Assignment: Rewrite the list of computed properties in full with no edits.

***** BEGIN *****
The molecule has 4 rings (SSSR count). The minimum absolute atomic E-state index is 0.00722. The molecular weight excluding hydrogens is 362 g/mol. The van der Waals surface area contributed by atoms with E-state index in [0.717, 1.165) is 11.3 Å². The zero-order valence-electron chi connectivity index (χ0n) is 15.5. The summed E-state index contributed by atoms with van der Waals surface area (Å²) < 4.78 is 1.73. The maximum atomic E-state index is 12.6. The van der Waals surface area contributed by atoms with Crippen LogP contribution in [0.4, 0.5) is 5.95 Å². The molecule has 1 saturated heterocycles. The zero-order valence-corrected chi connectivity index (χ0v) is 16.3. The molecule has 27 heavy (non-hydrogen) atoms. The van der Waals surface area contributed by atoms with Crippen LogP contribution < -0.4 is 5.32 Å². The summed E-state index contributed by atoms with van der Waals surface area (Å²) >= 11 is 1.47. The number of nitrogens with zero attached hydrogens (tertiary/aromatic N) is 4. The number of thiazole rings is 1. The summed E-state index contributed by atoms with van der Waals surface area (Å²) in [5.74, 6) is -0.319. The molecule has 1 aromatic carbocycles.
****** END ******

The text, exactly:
The molecule has 4 rings (SSSR count). The minimum absolute atomic E-state index is 0.00722. The molecular weight excluding hydrogens is 362 g/mol. The van der Waals surface area contributed by atoms with E-state index in [0.717, 1.165) is 11.3 Å². The zero-order valence-electron chi connectivity index (χ0n) is 15.5. The summed E-state index contributed by atoms with van der Waals surface area (Å²) < 4.78 is 1.73. The maximum atomic E-state index is 12.6. The van der Waals surface area contributed by atoms with Crippen LogP contribution in [0.4, 0.5) is 5.95 Å². The molecule has 1 saturated heterocycles. The zero-order valence-corrected chi connectivity index (χ0v) is 16.3. The molecule has 27 heavy (non-hydrogen) atoms. The van der Waals surface area contributed by atoms with Crippen LogP contribution < -0.4 is 5.32 Å². The summed E-state index contributed by atoms with van der Waals surface area (Å²) >= 11 is 1.47. The number of nitrogens with zero attached hydrogens (tertiary/aromatic N) is 4. The number of thiazole rings is 1. The summed E-state index contributed by atoms with van der Waals surface area (Å²) in [5.74, 6) is -0.319. The molecule has 1 aromatic carbocycles.